The stuff I’m editing right now is totally inscrutable to me. Even though I wrote it. I mean, I wrote it a while ago, and it’s quite weird, and it’s on that edge where I can’t tell if it’s good or bad. So I’m trying to do more reflection as I edit, hone the lens, and maybe someday I’ll be able to tell if this is an interesting story or if my past self was doing serious drugs. But, you know, drugs that caused her to write a first-person voice who can’t stop going on about weird math.
I notice that there’s some second-draft changes I’ve been making a lot across stories lately. Some of them are good? Some of them are just kind of weird?
The first thing I do–I almost always have to chop at least one entire scene. Usually it’s because it was taking too long to do something that should have been done in two lines. Then I nail those two lines onto the end of the dialogue in the previous scene or the next scene.
I know what scene is getting cut before I even finish the story. But I can’t just not write that scene, because it always seems like the next logical step when I write it. I probably couldn’t even write the scene after it, the one I want to keep, if I didn’t write that middle scene. Thanks, weird middle scene, and goodbye.
The other most important structural change I always make is shoring up the ending. When I finish writing, I’m usually so relieved to be ending the damn story that I just want to be done, and the last 500 words is a vaguely related collection of deep-sounding reflections. Honestly, not sure I have managed to upgrade many of these endings from “vaguely related collection of deep-sound reflections”, but maybe they’ll get there someday. And practicing endings is one of the specific reasons I wanted to write more short stories, so in the long term, this is a positive.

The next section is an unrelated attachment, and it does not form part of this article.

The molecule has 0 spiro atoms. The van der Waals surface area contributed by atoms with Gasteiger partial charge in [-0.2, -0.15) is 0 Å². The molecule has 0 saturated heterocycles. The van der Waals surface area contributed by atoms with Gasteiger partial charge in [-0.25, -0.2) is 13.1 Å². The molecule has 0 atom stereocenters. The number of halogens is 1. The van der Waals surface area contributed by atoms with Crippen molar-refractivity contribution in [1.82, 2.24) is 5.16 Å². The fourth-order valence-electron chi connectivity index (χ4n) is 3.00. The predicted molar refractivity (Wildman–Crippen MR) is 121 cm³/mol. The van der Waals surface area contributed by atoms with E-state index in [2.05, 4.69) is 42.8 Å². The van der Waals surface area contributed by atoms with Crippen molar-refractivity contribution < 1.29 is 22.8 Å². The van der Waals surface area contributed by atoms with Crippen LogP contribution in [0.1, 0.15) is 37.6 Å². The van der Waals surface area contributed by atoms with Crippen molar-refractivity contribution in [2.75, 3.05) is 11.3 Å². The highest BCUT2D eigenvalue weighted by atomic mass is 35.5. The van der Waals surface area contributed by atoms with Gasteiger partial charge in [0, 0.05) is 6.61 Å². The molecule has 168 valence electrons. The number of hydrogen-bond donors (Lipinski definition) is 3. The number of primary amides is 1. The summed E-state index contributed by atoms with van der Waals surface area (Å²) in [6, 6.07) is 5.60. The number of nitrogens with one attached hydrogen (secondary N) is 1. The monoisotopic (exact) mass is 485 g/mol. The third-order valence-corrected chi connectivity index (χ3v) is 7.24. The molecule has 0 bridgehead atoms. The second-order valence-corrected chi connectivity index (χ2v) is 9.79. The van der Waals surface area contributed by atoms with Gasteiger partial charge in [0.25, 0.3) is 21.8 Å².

Assorted prose changes I’m always making:
- I cut the preposition half of a bunch of phrasal verbs (like cutting “up” from “looked up”.)
- People are always looking at each other in my first drafts, so I have to get them to do other things.
- Dialogue usually needs more pep in the second draft.
- Every time I see “There was” or “It was” I’m like, could this literally be turned into one adjective in the next sentence? (“There was a red table, where Lee sat.” should be “Lee sat at the red table.”)
- I think more about the unreeling of time in every sentence. When I’m writing a first draft I just want to get an action down, so I use a lot of “Lee kissed his teeth after Alex gave him a real mean look” or whatever. But I’m trying to be more strict about communicating the actual passage of time with sentence construction? Thinking about ways to do this a lot. Reflecting on the section about time in Scott McCloud’s Understanding Comics.
The booby prize: I find that I liked much longer sentences in July than I do right now. And this is almost definitely just because I’m reading The Shipping News. Here’s the start of the chapter I just read (p. 219 in my edition, which is the one with Kevin Spacey on the cover):
Quoyle jumped down the steps. He would drive. But walked first down to the dock to look at the water. The boat charged against the tire bumpers. The waves pouring onshore had a thick look to them, a kind of moody rage. Looked at his watch. If he stepped on it there was enough time for a cup of tea and a plate of toast at the Bawk’s Nest. Clean up the oil piece then down to Misky Bay to the marine archives. Check boats in the harbor. Supposed to be a schooner there from the West Coast.
After a couple hundred pages of this you look at the subjects of your own sentences like “What are you even doing here? I don’t need you, bud!” It’s contagious. Someday, when I’m reading another book, I’ll probably look back on these sentence subjects with fondness and miss them terribly.